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Homework Help: Finding the net electrostatic force on particle 1, triangle!

  1. Sep 1, 2005 #1
    Hello everyone, Did I do the 2nd part of this problem correct? Part B. I boxed in the answer, i think it will just be easier by showing you my drawing so here is the picture -> http://img221.imageshack.us/img221/9340/phsyicss9lb.jpg [Broken]
    thanks!
     
    Last edited by a moderator: May 2, 2017
  2. jcsd
  3. Sep 1, 2005 #2

    Doc Al

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    I suggest that you recheck your arithmetic for part a. The method you used for part b looks OK (it's a bit hard to follow), but it's not the easiest way to get the answer. (You didn't take full advantage of the symmetry of the geometry.)
     
  4. Sep 1, 2005 #3
    thanks for the reply but I don't see how part A is wrong...
    F = [k(q1)(q2)]/r^2;
    F = [9.9E9*(45.0E-6)^2]/(2.70)^2 = 2.75 N
     
  5. Sep 1, 2005 #4

    Doc Al

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    The Coulomb constant (k) is about 9.0 E9, not 9.9 E9.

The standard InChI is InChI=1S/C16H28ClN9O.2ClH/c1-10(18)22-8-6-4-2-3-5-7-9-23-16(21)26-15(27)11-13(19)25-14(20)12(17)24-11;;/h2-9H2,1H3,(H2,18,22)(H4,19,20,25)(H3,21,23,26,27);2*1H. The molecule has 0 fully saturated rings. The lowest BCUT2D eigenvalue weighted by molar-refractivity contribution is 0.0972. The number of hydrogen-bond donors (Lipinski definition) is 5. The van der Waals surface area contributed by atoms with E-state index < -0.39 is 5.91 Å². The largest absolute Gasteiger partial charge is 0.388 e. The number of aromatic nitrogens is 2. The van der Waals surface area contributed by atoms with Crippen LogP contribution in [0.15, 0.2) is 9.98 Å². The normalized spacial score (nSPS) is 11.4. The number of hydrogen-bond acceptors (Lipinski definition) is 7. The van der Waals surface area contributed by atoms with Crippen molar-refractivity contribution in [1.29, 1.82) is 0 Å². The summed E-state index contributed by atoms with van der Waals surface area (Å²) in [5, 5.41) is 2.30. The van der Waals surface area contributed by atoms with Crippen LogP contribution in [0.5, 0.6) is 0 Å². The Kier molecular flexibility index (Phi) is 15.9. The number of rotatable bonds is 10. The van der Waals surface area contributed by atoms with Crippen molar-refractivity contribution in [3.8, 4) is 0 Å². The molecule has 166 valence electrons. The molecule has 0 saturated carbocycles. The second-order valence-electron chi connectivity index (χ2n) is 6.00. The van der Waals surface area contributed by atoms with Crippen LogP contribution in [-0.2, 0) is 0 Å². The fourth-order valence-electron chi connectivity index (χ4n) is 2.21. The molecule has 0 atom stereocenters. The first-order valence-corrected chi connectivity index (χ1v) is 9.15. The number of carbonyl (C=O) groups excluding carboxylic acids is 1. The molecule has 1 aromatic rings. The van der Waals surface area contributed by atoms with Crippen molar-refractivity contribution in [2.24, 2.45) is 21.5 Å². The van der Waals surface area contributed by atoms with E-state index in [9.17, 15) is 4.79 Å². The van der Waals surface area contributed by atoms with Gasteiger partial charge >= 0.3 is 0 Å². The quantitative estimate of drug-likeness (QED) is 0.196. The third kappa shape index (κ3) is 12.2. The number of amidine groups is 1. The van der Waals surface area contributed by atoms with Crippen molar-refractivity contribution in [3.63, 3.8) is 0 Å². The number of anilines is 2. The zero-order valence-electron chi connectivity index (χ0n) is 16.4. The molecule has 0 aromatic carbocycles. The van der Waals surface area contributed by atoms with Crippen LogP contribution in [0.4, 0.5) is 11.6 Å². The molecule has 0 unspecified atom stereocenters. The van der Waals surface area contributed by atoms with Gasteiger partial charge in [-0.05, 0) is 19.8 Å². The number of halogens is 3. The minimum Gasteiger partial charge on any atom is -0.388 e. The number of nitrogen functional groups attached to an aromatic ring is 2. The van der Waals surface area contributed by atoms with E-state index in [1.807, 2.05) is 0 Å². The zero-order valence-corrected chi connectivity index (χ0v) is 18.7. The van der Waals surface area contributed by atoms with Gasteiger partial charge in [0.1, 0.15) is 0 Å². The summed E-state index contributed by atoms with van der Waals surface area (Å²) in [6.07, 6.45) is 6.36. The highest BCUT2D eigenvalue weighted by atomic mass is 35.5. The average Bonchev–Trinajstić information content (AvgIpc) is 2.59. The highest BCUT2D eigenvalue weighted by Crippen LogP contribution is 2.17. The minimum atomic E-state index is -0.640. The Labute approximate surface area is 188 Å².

6. Sep 1, 2005 #5
    thanks alot that woulda sucked!
     
  7. Sep 2, 2005 #6
    for the second part, i don't even think it's necessary to use trigonometry.

    consider point 3 at the origin in R2. put particles 1 and 2 at the appropriate positions in quadrant's 3 & 4. draw your force vectors for each of the forces. add them visually -- they interfere constructively directly in the +y direction. it looks to me like you'd just have to multiply your answer from a by 2, due to the geometry.

    i think it's right and a lot easier than breaking it down into components, but it looks fine barring the oofpez business.
     
    Last edited: Sep 2, 2005
  8. Sep 2, 2005 #7

    Doc Al

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    You would multiply the y-component by 2 to get the answer. But you'd still have to use some trig to find the y-component. (The answer to part a is the full force between two charges, not the y-component.)

    Note to mr_coffee: This is the approach I would use, since it takes advantage of the symmetry of the problem.
     
  9. Sep 4, 2005 #8
    So part A isn't correct? I don't see why I would need to break up part A into components if its a straight line. F = [(9E9)(45.0E-6)^2]/(2.70m)^2 = 2.5N
    The way I did my part B isn't it also correct though, even though I didn't do it the best of ways? I got a final answer of 4.33N
     
  10. Sep 4, 2005 #9

    Doc Al

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    Your solutions are perfectly OK. My only point was that there's an easier way to get part b.
     
  11. Sep 4, 2005 #10
    Oh alright, thanks for the help and i'll keep that in mind the next time! :biggrin:
     
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